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Wednesday, April 13, 2005

Sometimes overexposure is costly

The May/June 2005 issue of American Photo tells the story of photographer Naomi Harris and her website. She was hit with a $3,000 bill in overage charges after a popular soft-core porn blog misappropriated one of her images and linked to her site.

Blogs have become ever-more commercialized - Fleshbot, for instance, is a profitable site and is one of several owned by Gawker Media - and photographers have begun to complain in industry forums about instances in which their images have been used by various sites without permission. The copyright act protects such usage if it can be said to comment on the imagery as a work of art.
Okay, I'll bite. It is a little more complicated than that. Yes, there is such a thing as "fair use" (17 USC Sec. 107) in the copyright act.

[T]he fair use of a copyrighted work, including such use by reproduction in copies or phonorecords or by any other means specified by that section, for purposes such as criticism, comment, news reporting, teaching (including multiple copies for classroom use), scholarship, or research, is not an infringement of copyright.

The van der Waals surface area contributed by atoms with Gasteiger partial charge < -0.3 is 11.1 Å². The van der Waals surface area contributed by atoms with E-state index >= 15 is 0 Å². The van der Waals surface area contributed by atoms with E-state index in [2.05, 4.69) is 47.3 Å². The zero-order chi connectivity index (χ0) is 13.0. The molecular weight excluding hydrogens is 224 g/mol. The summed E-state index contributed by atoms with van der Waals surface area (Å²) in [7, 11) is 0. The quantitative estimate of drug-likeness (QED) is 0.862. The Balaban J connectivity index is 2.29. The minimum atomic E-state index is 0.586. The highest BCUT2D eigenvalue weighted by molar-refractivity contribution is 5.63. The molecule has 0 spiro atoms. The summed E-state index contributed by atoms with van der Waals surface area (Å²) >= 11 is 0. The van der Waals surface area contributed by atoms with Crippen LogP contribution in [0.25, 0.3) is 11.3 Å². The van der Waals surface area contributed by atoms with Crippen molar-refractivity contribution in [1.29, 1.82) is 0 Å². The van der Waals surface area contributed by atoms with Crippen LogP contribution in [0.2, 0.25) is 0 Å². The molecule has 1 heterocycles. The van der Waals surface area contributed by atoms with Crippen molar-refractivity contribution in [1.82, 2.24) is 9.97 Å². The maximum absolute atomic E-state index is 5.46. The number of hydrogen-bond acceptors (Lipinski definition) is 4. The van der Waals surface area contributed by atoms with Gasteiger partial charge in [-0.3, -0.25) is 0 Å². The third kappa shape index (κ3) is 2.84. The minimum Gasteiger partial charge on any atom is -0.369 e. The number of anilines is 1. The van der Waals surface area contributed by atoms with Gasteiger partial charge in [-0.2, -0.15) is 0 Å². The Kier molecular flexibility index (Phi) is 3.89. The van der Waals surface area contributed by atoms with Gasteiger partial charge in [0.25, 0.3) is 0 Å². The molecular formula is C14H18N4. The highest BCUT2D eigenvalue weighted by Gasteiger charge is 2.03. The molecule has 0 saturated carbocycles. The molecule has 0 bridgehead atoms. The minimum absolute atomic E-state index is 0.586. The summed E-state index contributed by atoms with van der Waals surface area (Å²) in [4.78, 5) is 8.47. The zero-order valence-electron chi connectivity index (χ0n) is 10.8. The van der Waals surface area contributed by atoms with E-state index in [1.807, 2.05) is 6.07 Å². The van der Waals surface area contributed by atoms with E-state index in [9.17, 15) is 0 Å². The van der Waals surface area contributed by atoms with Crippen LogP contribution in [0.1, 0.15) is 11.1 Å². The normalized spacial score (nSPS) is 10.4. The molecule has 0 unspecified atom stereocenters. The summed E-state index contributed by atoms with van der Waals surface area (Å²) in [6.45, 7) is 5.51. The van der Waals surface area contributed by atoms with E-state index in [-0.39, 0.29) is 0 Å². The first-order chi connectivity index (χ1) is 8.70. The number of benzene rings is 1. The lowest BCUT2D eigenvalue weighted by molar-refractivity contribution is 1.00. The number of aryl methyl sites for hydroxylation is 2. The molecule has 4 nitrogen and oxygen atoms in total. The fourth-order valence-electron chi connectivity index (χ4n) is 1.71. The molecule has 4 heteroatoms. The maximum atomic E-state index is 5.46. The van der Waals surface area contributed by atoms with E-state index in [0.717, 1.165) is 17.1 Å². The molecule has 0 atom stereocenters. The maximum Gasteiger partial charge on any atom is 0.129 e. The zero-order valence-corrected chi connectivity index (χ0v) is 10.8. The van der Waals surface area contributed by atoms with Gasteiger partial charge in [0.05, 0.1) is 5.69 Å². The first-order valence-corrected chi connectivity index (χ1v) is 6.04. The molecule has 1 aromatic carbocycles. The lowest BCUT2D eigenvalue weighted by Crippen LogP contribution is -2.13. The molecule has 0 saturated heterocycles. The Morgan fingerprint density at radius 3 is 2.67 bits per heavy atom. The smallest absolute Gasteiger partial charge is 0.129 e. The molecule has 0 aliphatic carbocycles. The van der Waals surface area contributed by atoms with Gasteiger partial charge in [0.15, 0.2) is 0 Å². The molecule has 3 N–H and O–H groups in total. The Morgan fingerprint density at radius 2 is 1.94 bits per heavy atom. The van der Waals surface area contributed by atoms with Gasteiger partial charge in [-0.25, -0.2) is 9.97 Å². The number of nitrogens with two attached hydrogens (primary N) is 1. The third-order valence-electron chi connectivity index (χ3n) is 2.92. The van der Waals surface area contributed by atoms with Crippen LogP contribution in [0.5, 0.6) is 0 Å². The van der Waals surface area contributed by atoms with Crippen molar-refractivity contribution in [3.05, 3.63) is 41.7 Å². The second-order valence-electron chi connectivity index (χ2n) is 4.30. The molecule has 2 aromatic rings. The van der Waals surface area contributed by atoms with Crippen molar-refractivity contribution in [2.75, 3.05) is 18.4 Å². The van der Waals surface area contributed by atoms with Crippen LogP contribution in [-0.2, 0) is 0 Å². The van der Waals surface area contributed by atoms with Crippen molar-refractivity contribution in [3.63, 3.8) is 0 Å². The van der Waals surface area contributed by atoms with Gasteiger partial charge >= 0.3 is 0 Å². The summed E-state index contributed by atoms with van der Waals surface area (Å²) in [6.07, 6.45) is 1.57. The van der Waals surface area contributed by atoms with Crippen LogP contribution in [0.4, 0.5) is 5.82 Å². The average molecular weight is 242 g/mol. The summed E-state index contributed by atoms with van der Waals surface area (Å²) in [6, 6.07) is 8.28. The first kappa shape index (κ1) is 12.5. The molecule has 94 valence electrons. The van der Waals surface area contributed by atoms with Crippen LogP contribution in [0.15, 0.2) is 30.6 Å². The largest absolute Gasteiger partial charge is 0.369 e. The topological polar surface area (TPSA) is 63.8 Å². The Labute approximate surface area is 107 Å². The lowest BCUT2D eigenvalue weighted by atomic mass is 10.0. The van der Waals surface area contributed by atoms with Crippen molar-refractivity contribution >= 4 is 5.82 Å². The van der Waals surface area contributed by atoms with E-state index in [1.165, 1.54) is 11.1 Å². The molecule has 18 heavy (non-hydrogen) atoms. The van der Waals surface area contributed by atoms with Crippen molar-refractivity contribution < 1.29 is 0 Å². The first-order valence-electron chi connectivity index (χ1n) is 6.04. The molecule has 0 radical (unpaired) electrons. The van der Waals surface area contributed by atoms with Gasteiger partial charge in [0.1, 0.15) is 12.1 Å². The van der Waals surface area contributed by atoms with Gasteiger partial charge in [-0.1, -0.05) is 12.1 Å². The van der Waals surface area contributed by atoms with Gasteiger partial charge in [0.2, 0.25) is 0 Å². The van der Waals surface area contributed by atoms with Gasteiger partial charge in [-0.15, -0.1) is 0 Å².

Section 107 provides four guiding factors for a court to use in determining whether a use is fair or not:

(1) the purpose and character of the use, including whether such use is of a commercial nature or is for nonprofit educational purposes;
(2) the nature of the copyrighted work;
(3) the amount and substantiality of the portion used in relation to the copyrighted work as a whole; and
(4) the effect of the use upon the potential market for or value of the copyrighted work.

You know lawyers, the answer to the the fair use question is not easy. Here's some resources for you to consider:


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